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In the evening hours of May 28, American forces occupied the high ground in Chichagof Valley, controlling three critical hills: Fish Hook, Buffalo, and Engineer. The Japanese forces were pushed to the sea, and the Americans planned to bombard them the next day.

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Colonel Yamasaki, the Japanese commanding officer on Attu, had 2, able-bodied soldiers when the Americans landed. On May 28, he had only men available for combat, plus men who had been wounded over the last two weeks of fighting. Rather than surrendering, which was considered dishonorable, Yamasaki chose to make a daring move. He and his men would counterattack the Americans at their weakest point, capture their artillery on Engineer Hill, and use it against them.

Most Japanese soldiers saw the plan as a chance for an honorable death, not a great victory. That night, Dr. All the patients in the hospital are to commit suicide. Only 33 years of living and I am to die here At hours took care of all the patients with grenades.

Retaking Attu

Good-bye, Taeki, my beloved wife, who loved me to the last.. Suddenly, the Japanese attacked. Startled, many Americans retreated to the comparative safety of Fish Hook and Buffalo hills to regroup. Consequently, Yamasaki and his men were able to advance on the artillery on Engineer Hill without meeting any organized resistance. A small number of noncombatant units were stationed on top of Engineer Hill.

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Under the command of General Archibald V. Arnold, they quickly organized a defense made up of medics, engineers, and service personnel who began hurling hand grenades at the Japanese. Unfazed, the Japanese continued to advance, and desperate hand-to-hand combat erupted as the defenders fought for their lives.

Retaking Attu

The tide turned when the 50th Engineers arrived and forced the attackers back with bayonets and rifle butts, preventing them from reaching the critical artillery. Although the battle continued throughout the day, the Japanese were not able to mount another concentrated attack. Colonel Yamasaki was killed late in the day as he led another wave up Engineer Hill.

The Japanese armed forces followed a Samurai warrior code, known as the "Bushido Code. Surrender was profoundly dishonorable, and soldiers were instructed to commit suicide rather than be captured. If a soldier chose to surrender, his dishonor spread to his family; some wives of POWs killed themselves to escape the shame brought on them by their husbands.

Much of what is known about the daily life of Japanese soldiers on Attu comes from the war diary of Paul Nebu Tatsuguchi. Tatsuguchi studied medicine in California before the war. He converted to Christianity and served as a medical missionary of the Seventh Day Adventist Church in Japan before being drafted into the Imperial Army in Tatsuguchi died on May 29 when his field hospital was overrun by U.

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Read an excerpt from Dr. On May 30, only 28 of the roughly 1, Japanese who had been in the valley the day before survived. The rest had been killed in battle or had committed suicide by holding hand grenades to their chests.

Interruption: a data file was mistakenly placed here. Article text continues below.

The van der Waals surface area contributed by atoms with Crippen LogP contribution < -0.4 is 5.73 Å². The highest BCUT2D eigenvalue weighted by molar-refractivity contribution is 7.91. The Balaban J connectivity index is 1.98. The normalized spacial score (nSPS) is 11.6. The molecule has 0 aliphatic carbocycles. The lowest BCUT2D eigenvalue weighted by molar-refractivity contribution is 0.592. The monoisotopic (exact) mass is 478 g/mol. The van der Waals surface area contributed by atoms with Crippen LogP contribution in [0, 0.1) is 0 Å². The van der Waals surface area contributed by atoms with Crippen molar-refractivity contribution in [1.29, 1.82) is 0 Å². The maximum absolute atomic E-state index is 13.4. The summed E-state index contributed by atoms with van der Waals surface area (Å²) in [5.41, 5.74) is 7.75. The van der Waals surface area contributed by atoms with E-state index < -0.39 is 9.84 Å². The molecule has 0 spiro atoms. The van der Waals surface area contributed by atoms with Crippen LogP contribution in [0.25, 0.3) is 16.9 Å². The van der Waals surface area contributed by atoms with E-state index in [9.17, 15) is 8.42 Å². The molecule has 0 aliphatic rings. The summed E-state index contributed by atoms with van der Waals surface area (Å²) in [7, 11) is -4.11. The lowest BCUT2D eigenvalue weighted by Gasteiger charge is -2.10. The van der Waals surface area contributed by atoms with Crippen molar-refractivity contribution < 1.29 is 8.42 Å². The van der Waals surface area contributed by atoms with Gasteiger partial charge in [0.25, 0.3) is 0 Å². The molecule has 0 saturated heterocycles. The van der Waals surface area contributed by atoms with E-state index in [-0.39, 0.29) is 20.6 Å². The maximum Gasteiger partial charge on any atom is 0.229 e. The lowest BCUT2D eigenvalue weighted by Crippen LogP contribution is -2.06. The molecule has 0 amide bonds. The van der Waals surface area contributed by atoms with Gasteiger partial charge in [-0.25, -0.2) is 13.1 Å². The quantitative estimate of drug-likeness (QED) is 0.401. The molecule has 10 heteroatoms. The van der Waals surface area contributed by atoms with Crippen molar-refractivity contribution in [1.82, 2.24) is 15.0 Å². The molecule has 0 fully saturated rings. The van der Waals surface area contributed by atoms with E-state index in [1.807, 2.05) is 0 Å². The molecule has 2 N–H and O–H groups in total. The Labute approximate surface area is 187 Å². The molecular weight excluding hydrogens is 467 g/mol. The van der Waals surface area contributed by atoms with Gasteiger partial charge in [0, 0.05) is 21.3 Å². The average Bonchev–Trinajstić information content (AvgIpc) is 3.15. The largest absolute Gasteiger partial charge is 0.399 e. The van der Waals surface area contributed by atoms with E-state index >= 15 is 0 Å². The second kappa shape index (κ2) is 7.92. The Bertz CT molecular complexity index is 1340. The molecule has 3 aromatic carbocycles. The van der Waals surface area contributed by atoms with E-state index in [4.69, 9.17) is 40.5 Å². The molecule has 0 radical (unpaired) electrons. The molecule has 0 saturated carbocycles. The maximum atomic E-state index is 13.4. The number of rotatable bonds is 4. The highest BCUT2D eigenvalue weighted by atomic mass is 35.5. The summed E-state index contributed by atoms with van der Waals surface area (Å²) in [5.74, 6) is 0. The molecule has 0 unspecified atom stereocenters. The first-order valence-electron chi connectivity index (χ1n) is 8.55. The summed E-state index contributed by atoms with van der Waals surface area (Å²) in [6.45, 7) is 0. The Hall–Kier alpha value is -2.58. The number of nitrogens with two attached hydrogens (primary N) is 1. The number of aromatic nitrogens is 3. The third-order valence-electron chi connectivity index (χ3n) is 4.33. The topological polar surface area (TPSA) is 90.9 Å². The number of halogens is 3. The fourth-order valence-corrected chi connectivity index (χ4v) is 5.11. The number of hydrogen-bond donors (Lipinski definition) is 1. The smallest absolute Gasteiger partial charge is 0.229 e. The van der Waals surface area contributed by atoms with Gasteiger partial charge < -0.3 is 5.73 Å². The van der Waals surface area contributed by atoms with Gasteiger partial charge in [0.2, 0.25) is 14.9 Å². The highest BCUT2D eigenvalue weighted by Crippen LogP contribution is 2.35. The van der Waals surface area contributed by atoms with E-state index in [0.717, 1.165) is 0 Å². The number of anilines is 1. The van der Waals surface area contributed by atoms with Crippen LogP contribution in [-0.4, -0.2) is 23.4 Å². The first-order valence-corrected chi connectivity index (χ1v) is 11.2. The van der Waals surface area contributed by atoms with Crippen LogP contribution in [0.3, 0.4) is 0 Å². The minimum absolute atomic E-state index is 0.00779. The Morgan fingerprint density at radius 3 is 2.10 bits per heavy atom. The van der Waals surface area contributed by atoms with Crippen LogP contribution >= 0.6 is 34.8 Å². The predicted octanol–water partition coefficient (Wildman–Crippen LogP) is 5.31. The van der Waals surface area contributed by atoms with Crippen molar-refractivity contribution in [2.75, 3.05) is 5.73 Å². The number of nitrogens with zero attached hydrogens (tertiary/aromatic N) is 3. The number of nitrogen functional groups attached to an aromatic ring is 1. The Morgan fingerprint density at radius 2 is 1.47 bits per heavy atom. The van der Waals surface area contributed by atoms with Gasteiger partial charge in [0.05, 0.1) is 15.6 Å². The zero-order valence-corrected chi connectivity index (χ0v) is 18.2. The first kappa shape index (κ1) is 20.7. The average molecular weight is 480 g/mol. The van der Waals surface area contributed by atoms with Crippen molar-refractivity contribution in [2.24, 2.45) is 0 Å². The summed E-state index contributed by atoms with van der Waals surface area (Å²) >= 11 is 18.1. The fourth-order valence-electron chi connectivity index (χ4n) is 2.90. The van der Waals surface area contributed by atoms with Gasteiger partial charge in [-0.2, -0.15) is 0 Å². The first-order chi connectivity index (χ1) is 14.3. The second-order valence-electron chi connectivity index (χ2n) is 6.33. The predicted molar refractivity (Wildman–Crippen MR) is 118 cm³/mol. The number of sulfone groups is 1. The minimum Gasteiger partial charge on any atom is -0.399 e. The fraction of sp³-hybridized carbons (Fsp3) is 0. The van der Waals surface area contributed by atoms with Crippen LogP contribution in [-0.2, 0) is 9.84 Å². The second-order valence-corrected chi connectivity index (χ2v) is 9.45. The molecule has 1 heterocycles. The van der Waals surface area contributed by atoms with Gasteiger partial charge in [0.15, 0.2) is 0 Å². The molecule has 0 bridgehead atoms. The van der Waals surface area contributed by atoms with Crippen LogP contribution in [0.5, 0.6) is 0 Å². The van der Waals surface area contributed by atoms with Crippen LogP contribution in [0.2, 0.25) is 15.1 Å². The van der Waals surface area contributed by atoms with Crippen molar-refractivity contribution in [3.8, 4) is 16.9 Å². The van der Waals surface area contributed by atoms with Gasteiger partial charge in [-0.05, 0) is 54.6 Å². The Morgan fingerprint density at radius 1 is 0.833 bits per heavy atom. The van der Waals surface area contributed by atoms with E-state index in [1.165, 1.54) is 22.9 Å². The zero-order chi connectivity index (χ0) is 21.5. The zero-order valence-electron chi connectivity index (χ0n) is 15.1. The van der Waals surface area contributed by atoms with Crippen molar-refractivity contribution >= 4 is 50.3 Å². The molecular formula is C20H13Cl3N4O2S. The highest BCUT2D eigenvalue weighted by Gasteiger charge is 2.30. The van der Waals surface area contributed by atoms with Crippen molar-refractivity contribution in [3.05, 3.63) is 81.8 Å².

When the Americans came across the Japanese hospital tents, they made the horrific discovery that all of the wounded had been killed by their doctors. The Americans buried 2, Japanese in mass graves on Attu, and it is thought that several hundred more were buried in the hills. The Battle of Attu ranks as the second deadliest battle in the Pacific Theatre in proportion to the number of troops engaged falling just behind Iwo Jima.

Seventy-five years after the Battle of Attu, veterans reflect on the cost of reclaiming US soil

As a result, major changes in Army footwear, outdoor gear, tents, and food occured. When the surviving Attuans were released by Japan in , they embarked on a long journey home via the Phillipines, San Francisco, and Seattle. When they reached Seattle, they were told that they would not be allowed to return to Attu, as the U. The battlefield area on Attu was designated a National Historic Landmark in The U. American Dead Wounded Severe cold injuries Disease including exposure. Cloe, John Haile.


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Garfield, Brian. Northern History Library. Homer: 95 Sterling Hwy. Explore This Park. The Battle of Attu: 60 Years Later. American troops transporting the wounded on Attu in May, First Among Men is a fictionalized account of the battle no one ever heard of, remembered and developed because the author, Jerry Coker, listened to his father slowly unravel and dispel his demons releasing bits and pieces of the story over his lifetime. A regular Army infantryman with the US Army's 7th Infantry Division in May of , his father could not forget the horrors of those bloody weeks in the snow and freezing rain.

A combat veteran himself as a US Marine rifleman during the Vietnam War, Jerry Coker decided, after shelving a corporate and business career, the story needed to be told. After ten months of meticulous research and another six writing, the story captures a battle that would be characterized later in official Army records as a battle of honor over an island nobody wanted. This is a painful, yet poignant tale of incredible suffering and sacrifice, where the two sides not only fought one another, but faced constant rain, wind, snow, and some of the toughest terrain in the world.